2
$\begingroup$

I am reading Paxos Made Simple. I am quite confused about the proof of P2b. It said

We would make the proof easier by using induction on n, so we can prove that proposal number n has value v under the additional assumption that every proposal issued with a number in m..(n - 1) has value v.

How can he add the additional assumption? Is it reasonable? In reality, proposal numbered in m..(n - 1) can have value other than v, isn't it?

I am really confused about that, please help! Thanks

$\endgroup$
1
$\begingroup$

Note: I have had a similar question about the correctness proof of Paxos and Fast Paxos before and posted it here. Wish the excellent answer to it be helpful to you.


A few words about this paper:

Leslie Lamport has his own, very impressive writing style. He is not satisfied with the common pattern of stating a theorem, proving it, moving on to another theorem, and so on. He is good at demonstrating the way how to solve a problem. In his paper, you will see that proof does not follow a theorem; instead, it comes along with a theorem. The paper "Paxos Made Simple" is a typical example of this style.


About your questions:

Your question (1): How can he add the additional assumption? Is it reasonable?

Leslie Lamport is using strong induction. The goal here is to prove

$P2^{b}:$ If a proposal with value $v$ i chosen (say, with number $m$), then every higher-numbered proposal issued by any proposer has value $v$.

We apply strong induction to natural number $\mathbb{N}$. I summarize the proof as follows and explain it later.

  • The base case is "some proposal with number $m$ and value $v$ is chosen".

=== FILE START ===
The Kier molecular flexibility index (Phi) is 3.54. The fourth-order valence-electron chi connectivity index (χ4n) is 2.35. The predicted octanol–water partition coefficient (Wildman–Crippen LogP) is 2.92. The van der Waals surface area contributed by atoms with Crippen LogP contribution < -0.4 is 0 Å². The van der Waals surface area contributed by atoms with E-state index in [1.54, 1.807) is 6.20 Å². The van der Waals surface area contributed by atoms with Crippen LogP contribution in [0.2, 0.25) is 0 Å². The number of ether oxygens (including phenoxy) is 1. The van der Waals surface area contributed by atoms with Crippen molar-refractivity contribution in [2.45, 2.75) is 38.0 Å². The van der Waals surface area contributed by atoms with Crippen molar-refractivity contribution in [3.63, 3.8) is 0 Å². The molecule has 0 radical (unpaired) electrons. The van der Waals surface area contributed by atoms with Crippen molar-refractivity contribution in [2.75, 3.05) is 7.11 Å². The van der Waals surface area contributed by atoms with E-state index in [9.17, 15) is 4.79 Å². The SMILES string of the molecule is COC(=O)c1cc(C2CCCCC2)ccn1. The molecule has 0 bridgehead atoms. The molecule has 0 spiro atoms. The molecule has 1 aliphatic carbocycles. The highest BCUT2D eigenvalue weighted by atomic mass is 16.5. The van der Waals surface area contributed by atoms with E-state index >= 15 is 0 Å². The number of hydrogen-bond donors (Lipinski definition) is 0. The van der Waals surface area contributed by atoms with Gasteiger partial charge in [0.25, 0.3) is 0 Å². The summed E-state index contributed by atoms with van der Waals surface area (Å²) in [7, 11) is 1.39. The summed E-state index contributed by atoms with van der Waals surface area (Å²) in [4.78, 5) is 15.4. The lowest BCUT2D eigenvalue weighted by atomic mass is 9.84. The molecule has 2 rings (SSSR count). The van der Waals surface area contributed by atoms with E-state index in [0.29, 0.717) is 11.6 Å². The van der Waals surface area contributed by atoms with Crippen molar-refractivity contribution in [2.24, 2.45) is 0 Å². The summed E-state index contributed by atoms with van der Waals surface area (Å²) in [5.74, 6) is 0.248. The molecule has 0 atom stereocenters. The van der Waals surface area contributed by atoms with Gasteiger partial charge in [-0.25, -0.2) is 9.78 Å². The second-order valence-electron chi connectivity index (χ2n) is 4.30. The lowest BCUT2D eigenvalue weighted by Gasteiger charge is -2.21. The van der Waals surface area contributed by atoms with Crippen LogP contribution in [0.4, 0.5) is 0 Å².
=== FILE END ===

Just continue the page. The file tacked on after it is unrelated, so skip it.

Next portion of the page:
• The strong induction hypothesis is "every proposal issued with a number in $m .. (n-1)$ has value $v$".

  • The induction step to prove $P2^{b}$: Combining the premise of "$m$ is chosen (with value $v$)" with the above induction hypothesis, we get (for reference, I call it $C$-condition):

$C$-condition: Every acceptor in $C$ (defined in the paper) has accepted a proposal with number in $m .. (n-1)$, and every proposal with number in $m .. (n-1)$ accepted by any acceptor has value $v$.

Now, Lamport introduces $P2^{c}$, which, along with the above $C$-condition, is sufficient for $P2^{b}$.

You can think of this induction process step by step:

  1. The base case $m$ is trivially valid.
  2. Given that step 1 is valid, the argument in "The induction step" above (of course with $P2^{C}$) shows that the proposals numbered $m+1$ has value $v$.
  3. Given both step 1 and step 2 are valid, the same argument shows that the proposals numbered $m + 2$ has value $v$.
  4. And so on.

This also answers your second question.

Your question (2): In reality, proposal numbered in $m..(n - 1)$ can have value other than v, isn't it?

No, it isn't. The Paxos algorithm guarantees that all the proposals with larger numbers than $m$ must have value $v$, given that $m$ is chosen with value $v$.

$\endgroup$
  • $\begingroup$ Now I understand the additional assumption comes from strong induction. But I still have many questions. 1)Why you say the base case P(m) is trivial? Can you make it clear a bit? For me, If P(m) holds, then when proposal m is chosen, a higher-numbered proposal, say m+1, issued by other proposer must also has value v. But I can't figure it out. Unless on your strong induction, proposal m..n-1 has value v, so P(m) is true. But I think we should make strong induction after we have checked the base case P(m) is true. $\endgroup$ – StrikeW Nov 17 '14 at 4:56
  • $\begingroup$ 2) The inference of C-condition is the most confusing. On my view, you showed that the C-condition follows by just replace m with m..(n-1), isn't it? If it is, I can't bridge the gap from m to m..(n-1) on my mind. $\endgroup$ – StrikeW Nov 17 '14 at 5:04

Your Answer

By clicking “Post Your Answer”, you agree to our terms of service, privacy policy and cookie policy

Not the answer you're looking for? Browse other questions tagged or ask your own question.